1. Ki Savo opens with the parsha of bikkurim, the mitzvah to bring the first fruits to the beis hamikdash, followed by the parsha of viduy ma'asros, the mitzvah to declare after a a three year cycle that all terumos and ma'asros have been properly distributed and disposed of (see Seforno who explains why this declaration is called viduy). The parsha then continues, "Hayom hazeh Hashem metzavecha la'asos es hachukim ha'eileh v'es hamishpatim..." (26:16). Rashi comments that this pasuk is a bracha: just like on this day -- hayom hazeh -- you have fulfilled the mitzvah of bikkurim, so too next year you should be zocheh to fulfill the mitzvah again. If that's what the pasuk means, then shouldn't it appear immediately after the parsha of bikkuim, not here, after the parsha of viduy ma'asros?
In a biographical sketch of Rashi I was reading the author noted that while there seems to be a consensus as to the date of Rashi's death, there is some ambiguity as to when he was born. The reason why is simple -- news of the great Rashi's death reverberated around the Jewish world and made headlines; news of his birth was of interest only to family and friends, as at that point in time he was not yet the great Rashi! The Torah here is giving us a similar message. The bikkurim are not just the "reishis," the first of fruits to be harvested, but they are the first steps of a process of treating one's crops, one's income, as something that is a gift from Hashem, not the natural result of "kochi v'otzem yadi." It's only after the farmer finishes the cycle and has distributed terumos and ma'asros properly that "igla'i milsa l'mafre'a" that the gift of bikkurim was one of significance that merits bracha.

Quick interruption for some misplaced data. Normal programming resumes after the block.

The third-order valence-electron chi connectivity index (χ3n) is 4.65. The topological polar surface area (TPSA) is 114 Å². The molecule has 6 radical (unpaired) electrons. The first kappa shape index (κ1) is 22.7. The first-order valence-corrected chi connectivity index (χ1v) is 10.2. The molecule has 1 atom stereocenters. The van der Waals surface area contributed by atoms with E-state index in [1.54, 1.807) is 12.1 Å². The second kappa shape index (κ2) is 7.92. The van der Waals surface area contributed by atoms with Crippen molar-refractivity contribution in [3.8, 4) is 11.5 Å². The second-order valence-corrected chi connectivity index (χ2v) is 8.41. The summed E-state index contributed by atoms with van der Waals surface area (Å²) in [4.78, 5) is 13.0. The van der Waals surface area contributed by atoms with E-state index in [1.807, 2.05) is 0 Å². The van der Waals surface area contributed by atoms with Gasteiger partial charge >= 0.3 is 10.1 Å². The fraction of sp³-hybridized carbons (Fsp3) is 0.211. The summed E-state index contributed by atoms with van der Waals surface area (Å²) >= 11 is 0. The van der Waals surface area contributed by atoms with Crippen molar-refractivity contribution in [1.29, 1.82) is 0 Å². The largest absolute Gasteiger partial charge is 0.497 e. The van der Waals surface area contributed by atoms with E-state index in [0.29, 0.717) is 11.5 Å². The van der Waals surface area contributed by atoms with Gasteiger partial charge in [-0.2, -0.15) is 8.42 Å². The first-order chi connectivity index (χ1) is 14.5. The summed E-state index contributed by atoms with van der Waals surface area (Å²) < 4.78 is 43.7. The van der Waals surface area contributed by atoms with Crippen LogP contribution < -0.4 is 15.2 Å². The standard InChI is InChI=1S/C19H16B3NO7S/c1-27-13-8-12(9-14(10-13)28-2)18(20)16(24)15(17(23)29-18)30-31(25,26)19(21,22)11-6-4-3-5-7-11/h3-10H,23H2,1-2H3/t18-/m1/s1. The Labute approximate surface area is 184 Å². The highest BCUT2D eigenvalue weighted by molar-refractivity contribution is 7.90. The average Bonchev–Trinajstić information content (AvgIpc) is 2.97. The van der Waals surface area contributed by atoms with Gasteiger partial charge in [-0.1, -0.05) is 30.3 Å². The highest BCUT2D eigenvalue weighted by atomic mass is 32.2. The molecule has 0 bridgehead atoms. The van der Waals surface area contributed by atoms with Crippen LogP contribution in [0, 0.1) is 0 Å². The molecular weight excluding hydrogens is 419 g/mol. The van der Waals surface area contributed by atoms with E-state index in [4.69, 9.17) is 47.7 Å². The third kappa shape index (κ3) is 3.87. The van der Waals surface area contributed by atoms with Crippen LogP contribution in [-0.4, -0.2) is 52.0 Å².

2. The parsha of bikkum contains a mitzvah for the farmer of, "V'samachta b'chol hatov asher nasan lecha Hashem Elokecha u'beisecha.." (26:11) I am willing to assume that the farmer this mitzvah is directed to is not a total Litvak -- mistama he is overjoyed at seeing his crops finally bear fruit; he doesn't need a pasuk in chumash to tell him to be happy. Why does the Torah need to command the farmer to be happy?
A few possibilities:
1. The Torah commands a specific type of simcha, one that comes along with a recognition that the crops are, "...Nasan lecha HASHEM ELOKECHA," gifts from Hashem, not merely the product of the farmer's own hard work.
2. The mitzvah comes to teach us the midah of histapkus (see Tiferes Shlomo). There will always be another farmer that has nicer fruit, that has a nicer basket, etc. Nonetheless, be happy with what is given to you, "Asher nasan... LECHA."
3. Along similar lines, it's possible that the farmer has a great crop of olives, but the grapes that year were not so good, or vica versa -- seldom does everything go right in sync. The Torah is telling us to look at the bigger picture and be happy, 'B"CHOL hatov" -- don't nitpick on the details and use them as an excuse to complain.
4. Finally, as the end of the pasuk indicates, don't be selfish with simcha. Spread it to "Beisecha.. halevi.. v'ha'ger..."